Look out your window and all the baseball fan sees is green grass.
Nevermind the snow because this week marks the date on the calendar major league pitchers and catchers report to spring training. And it won't be long that teams will have full squads in camp.
Crossed paths with former Fort Frye High School athletic director Dennis Bahen the other day and he asked me if I'm ready for the start of baseball. After all, it's only 37 days until the Arizona Diamondbacks and Los Angeles Dodgers open the 2014 season in Australia.
Before Opening Day arrives, there's plenty to be settled in terms of pitching rotations and starting positions. Someone who will have a front row seat as decisions are made in spring training for the Pittsburgh Pirates is Barry Cheuvront of Belpre.
Members of his family spend the month of March watching the Pirates' exhibition games in Bradenton, Fla., as well as their minor league cohorts. They've been making the trip by car for 17 straight years.
"Back when my dad (James) was alive, we had thrown the idea about heading south to Florida," Cheuvront said. "Usually it's baseball everyday."
At the age of 53, Cheuvront has beaten the odds with his health and is living life to its fullest. When he was diagnosed with Cystic fibrosis in 1976, the life expectancy of someone with that disease was 18 years old. Now the median age is approximately 36 and 37 years of age.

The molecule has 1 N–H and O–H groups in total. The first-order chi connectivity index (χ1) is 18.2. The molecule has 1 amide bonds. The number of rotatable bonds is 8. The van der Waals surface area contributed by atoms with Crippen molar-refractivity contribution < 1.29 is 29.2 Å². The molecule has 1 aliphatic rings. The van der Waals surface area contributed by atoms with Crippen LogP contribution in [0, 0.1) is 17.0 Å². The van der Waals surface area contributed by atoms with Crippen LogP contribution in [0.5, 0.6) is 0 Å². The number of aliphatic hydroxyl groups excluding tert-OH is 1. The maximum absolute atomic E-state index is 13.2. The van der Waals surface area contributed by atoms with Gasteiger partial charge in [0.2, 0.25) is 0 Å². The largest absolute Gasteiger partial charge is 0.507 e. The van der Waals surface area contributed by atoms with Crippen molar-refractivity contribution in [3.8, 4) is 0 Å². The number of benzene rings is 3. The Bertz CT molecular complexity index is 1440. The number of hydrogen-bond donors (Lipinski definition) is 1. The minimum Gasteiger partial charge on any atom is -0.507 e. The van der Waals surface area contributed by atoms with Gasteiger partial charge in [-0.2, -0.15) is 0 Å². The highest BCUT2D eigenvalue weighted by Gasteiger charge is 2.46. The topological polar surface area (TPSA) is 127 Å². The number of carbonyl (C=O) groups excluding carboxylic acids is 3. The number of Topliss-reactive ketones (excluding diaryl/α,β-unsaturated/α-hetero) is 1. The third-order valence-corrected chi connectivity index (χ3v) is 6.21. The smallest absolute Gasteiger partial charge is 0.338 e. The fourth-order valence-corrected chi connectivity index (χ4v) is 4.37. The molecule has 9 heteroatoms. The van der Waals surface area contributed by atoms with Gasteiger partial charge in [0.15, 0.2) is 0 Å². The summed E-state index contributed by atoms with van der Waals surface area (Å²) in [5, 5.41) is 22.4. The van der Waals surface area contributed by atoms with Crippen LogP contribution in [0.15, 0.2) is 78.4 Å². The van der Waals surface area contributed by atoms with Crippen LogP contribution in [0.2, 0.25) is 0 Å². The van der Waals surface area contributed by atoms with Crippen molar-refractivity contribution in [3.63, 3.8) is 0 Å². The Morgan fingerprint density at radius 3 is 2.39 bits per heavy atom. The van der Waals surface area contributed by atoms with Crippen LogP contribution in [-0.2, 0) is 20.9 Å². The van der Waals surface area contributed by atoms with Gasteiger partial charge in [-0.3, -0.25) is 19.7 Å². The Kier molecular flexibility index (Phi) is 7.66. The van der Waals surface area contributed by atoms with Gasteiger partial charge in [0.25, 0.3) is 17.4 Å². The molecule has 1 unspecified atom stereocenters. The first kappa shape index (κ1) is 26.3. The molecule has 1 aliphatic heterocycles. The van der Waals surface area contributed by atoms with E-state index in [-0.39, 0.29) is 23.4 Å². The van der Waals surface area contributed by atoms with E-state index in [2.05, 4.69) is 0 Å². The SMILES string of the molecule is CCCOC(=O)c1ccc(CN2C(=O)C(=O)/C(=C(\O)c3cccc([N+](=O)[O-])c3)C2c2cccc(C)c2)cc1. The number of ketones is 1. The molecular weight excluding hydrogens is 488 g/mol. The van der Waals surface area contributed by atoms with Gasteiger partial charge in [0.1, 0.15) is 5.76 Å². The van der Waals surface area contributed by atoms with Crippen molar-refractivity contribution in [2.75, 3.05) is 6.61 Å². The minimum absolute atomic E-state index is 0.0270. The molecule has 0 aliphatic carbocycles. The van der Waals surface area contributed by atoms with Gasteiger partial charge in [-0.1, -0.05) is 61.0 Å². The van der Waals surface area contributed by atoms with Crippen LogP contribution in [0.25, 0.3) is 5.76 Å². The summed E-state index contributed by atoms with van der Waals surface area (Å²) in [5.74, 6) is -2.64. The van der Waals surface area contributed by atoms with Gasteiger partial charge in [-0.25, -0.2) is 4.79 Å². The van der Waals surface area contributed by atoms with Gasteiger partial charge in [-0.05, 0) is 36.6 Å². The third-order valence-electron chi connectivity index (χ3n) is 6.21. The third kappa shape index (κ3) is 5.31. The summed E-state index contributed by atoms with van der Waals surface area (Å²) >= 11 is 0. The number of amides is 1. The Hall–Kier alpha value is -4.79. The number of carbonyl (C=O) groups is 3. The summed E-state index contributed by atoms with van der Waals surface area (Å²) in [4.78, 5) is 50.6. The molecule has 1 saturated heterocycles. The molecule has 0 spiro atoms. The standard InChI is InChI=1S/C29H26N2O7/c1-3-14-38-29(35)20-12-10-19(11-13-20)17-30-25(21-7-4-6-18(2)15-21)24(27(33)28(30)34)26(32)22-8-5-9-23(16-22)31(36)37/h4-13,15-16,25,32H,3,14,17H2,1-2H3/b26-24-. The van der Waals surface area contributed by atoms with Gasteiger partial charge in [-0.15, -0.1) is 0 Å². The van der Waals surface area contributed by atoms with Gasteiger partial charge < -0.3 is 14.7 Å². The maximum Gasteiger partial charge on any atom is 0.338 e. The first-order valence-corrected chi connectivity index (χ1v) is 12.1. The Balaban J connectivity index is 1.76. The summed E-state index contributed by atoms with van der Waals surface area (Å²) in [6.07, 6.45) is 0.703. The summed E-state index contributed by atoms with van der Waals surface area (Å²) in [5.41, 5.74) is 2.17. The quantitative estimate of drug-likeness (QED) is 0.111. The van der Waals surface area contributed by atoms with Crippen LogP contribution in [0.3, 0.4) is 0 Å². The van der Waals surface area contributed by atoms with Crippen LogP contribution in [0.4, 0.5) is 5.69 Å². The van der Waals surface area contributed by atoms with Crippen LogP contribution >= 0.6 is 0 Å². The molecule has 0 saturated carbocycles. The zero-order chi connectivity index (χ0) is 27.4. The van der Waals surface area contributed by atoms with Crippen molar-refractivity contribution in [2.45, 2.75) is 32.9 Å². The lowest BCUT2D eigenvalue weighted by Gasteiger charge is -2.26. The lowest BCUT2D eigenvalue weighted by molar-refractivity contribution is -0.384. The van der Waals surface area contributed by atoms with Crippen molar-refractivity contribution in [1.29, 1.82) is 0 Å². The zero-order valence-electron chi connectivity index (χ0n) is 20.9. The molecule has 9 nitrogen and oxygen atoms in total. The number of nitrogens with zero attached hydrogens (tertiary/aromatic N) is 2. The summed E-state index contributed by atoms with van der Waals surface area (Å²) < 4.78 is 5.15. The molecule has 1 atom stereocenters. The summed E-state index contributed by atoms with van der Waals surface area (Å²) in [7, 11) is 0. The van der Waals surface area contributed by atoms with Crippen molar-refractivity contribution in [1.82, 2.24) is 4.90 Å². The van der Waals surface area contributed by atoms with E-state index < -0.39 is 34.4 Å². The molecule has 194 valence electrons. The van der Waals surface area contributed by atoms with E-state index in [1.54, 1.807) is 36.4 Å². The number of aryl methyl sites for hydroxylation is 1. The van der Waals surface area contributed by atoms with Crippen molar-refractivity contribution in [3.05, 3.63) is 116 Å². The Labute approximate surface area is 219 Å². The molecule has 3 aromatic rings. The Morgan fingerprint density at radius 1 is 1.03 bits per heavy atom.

The past four years, Cheuvront has volunteered his time keeping the scorebook for the Belpre High School girls basketball team for both home and away games. The bus rides for road games can become quite noisy with girls singing the latest tunes.
"I don't think many are in choir because most of them can't sing," Cheuvront laughed.
Belpre girls basketball coach Scott Miller relayed a story that showed the goodness in Cheuvront's heart. A girl who Miller knew was trying different avenues in an attempt for an Andrew McCutcheon autograph.
With the baseball season over and still no autograph to be found, Cheuvront gave one of his McCutcheon autographs to Miller so that the girl would not be disappointed.
Cheuvront's most treasured Pirate autograph is courtesy of Willie Stargell. Also among his favorites, he has signed memorabilia from Bill Mazeroski.
Last year was special for Pirate fans, Cheuvront included. Making its first postseason appearance in 21 years, Pittsburgh pushed the St. Louis Cardinals to the limit in the National League Division Series before bowing out in five games. Cheuvront attended Game 3 at PNC Park, which the Pirates won 5-3.
"That was one of the loudest sporting events I've been to," Cheuvront said. "I've been to Ohio State and NFL games, but the Pirate game was one of the loudest."
As to what Cheuvront expects when his family arrives in Brandenton next month: "there will be bigger crowds."